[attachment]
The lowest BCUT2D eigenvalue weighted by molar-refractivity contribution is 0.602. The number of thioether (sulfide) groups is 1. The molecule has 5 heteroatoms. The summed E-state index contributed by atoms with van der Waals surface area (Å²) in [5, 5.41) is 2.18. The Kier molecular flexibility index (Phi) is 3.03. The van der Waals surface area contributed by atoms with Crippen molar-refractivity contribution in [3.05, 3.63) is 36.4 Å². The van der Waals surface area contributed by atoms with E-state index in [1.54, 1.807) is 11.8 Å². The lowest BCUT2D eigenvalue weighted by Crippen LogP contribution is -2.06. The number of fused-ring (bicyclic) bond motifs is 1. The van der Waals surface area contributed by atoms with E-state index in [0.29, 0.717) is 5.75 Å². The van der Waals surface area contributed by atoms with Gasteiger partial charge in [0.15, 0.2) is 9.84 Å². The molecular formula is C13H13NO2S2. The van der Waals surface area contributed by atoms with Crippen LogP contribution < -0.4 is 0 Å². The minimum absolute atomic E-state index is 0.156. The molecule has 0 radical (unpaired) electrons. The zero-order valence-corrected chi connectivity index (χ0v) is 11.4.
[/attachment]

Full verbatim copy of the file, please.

The lowest BCUT2D eigenvalue weighted by molar-refractivity contribution is 0.602. The number of thioether (sulfide) groups is 1. The molecule has 5 heteroatoms. The summed E-state index contributed by atoms with van der Waals surface area (Å²) in [5, 5.41) is 2.18. The Kier molecular flexibility index (Phi) is 3.03. The van der Waals surface area contributed by atoms with Crippen molar-refractivity contribution in [3.05, 3.63) is 36.4 Å². The van der Waals surface area contributed by atoms with E-state index in [1.54, 1.807) is 11.8 Å². The lowest BCUT2D eigenvalue weighted by Crippen LogP contribution is -2.06. The number of fused-ring (bicyclic) bond motifs is 1. The van der Waals surface area contributed by atoms with E-state index in [0.29, 0.717) is 5.75 Å². The van der Waals surface area contributed by atoms with Gasteiger partial charge in [0.15, 0.2) is 9.84 Å². The molecular formula is C13H13NO2S2. The van der Waals surface area contributed by atoms with Crippen LogP contribution < -0.4 is 0 Å². The minimum absolute atomic E-state index is 0.156. The molecule has 0 radical (unpaired) electrons. The zero-order valence-corrected chi connectivity index (χ0v) is 11.4.